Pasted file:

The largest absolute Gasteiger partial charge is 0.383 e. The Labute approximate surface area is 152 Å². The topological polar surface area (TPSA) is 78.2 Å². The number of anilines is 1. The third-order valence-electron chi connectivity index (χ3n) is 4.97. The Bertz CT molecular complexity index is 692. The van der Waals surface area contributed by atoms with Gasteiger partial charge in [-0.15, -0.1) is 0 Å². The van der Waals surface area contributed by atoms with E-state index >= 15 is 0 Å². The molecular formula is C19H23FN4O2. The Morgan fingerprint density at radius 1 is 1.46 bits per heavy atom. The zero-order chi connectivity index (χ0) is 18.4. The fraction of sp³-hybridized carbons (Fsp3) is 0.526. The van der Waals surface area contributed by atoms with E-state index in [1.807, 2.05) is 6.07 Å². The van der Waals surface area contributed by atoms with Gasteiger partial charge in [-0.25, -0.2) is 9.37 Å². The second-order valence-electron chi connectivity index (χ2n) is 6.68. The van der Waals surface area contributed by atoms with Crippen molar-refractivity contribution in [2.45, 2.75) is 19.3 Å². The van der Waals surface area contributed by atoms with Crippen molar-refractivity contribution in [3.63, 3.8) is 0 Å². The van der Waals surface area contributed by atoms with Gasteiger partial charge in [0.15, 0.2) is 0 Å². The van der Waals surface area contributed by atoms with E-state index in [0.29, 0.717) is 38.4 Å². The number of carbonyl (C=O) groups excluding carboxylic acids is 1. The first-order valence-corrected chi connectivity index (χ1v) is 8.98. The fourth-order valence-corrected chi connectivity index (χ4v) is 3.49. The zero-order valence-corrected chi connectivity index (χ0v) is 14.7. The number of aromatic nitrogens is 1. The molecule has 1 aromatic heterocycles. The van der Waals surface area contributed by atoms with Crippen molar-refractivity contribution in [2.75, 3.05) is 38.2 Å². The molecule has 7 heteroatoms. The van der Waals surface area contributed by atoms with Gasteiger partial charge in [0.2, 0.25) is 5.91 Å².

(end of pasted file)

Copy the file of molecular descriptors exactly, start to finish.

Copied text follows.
The largest absolute Gasteiger partial charge is 0.383 e. The Labute approximate surface area is 152 Å². The topological polar surface area (TPSA) is 78.2 Å². The number of anilines is 1. The third-order valence-electron chi connectivity index (χ3n) is 4.97. The Bertz CT molecular complexity index is 692. The van der Waals surface area contributed by atoms with Gasteiger partial charge in [-0.15, -0.1) is 0 Å². The van der Waals surface area contributed by atoms with E-state index >= 15 is 0 Å². The molecular formula is C19H23FN4O2. The Morgan fingerprint density at radius 1 is 1.46 bits per heavy atom. The zero-order chi connectivity index (χ0) is 18.4. The fraction of sp³-hybridized carbons (Fsp3) is 0.526. The van der Waals surface area contributed by atoms with E-state index in [1.807, 2.05) is 6.07 Å². The van der Waals surface area contributed by atoms with Gasteiger partial charge in [-0.25, -0.2) is 9.37 Å². The second-order valence-electron chi connectivity index (χ2n) is 6.68. The van der Waals surface area contributed by atoms with Crippen molar-refractivity contribution in [2.45, 2.75) is 19.3 Å². The van der Waals surface area contributed by atoms with Crippen molar-refractivity contribution in [3.63, 3.8) is 0 Å². The van der Waals surface area contributed by atoms with Gasteiger partial charge in [0.15, 0.2) is 0 Å². The van der Waals surface area contributed by atoms with E-state index in [0.29, 0.717) is 38.4 Å². The number of carbonyl (C=O) groups excluding carboxylic acids is 1. The first-order valence-corrected chi connectivity index (χ1v) is 8.98. The fourth-order valence-corrected chi connectivity index (χ4v) is 3.49. The zero-order valence-corrected chi connectivity index (χ0v) is 14.7. The number of aromatic nitrogens is 1. The molecule has 1 aromatic heterocycles. The van der Waals surface area contributed by atoms with Crippen molar-refractivity contribution in [2.75, 3.05) is 38.2 Å². The molecule has 7 heteroatoms. The van der Waals surface area contributed by atoms with Gasteiger partial charge in [0.2, 0.25) is 5.91 Å².